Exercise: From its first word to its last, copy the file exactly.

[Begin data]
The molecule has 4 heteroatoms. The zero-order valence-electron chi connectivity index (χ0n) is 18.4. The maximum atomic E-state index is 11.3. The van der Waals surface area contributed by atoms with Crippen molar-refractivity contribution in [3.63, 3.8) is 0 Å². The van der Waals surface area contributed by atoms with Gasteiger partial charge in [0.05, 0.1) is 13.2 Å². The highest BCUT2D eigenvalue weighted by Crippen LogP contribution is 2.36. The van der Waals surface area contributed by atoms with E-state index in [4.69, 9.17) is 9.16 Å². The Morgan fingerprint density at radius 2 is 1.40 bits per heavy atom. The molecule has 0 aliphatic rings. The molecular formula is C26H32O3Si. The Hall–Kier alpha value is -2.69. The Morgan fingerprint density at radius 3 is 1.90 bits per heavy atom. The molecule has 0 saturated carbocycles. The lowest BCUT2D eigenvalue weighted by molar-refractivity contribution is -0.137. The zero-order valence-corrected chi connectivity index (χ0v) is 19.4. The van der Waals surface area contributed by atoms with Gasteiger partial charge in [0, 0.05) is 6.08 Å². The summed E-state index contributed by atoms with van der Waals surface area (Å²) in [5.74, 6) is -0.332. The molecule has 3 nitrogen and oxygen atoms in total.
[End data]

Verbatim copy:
The molecule has 4 heteroatoms. The zero-order valence-electron chi connectivity index (χ0n) is 18.4. The maximum atomic E-state index is 11.3. The van der Waals surface area contributed by atoms with Crippen molar-refractivity contribution in [3.63, 3.8) is 0 Å². The van der Waals surface area contributed by atoms with Gasteiger partial charge in [0.05, 0.1) is 13.2 Å². The highest BCUT2D eigenvalue weighted by Crippen LogP contribution is 2.36. The van der Waals surface area contributed by atoms with E-state index in [4.69, 9.17) is 9.16 Å². The Morgan fingerprint density at radius 2 is 1.40 bits per heavy atom. The molecule has 0 aliphatic rings. The molecular formula is C26H32O3Si. The Hall–Kier alpha value is -2.69. The Morgan fingerprint density at radius 3 is 1.90 bits per heavy atom. The molecule has 0 saturated carbocycles. The lowest BCUT2D eigenvalue weighted by molar-refractivity contribution is -0.137. The zero-order valence-corrected chi connectivity index (χ0v) is 19.4. The van der Waals surface area contributed by atoms with Gasteiger partial charge in [0, 0.05) is 6.08 Å². The summed E-state index contributed by atoms with van der Waals surface area (Å²) in [5.74, 6) is -0.332. The molecule has 3 nitrogen and oxygen atoms in total.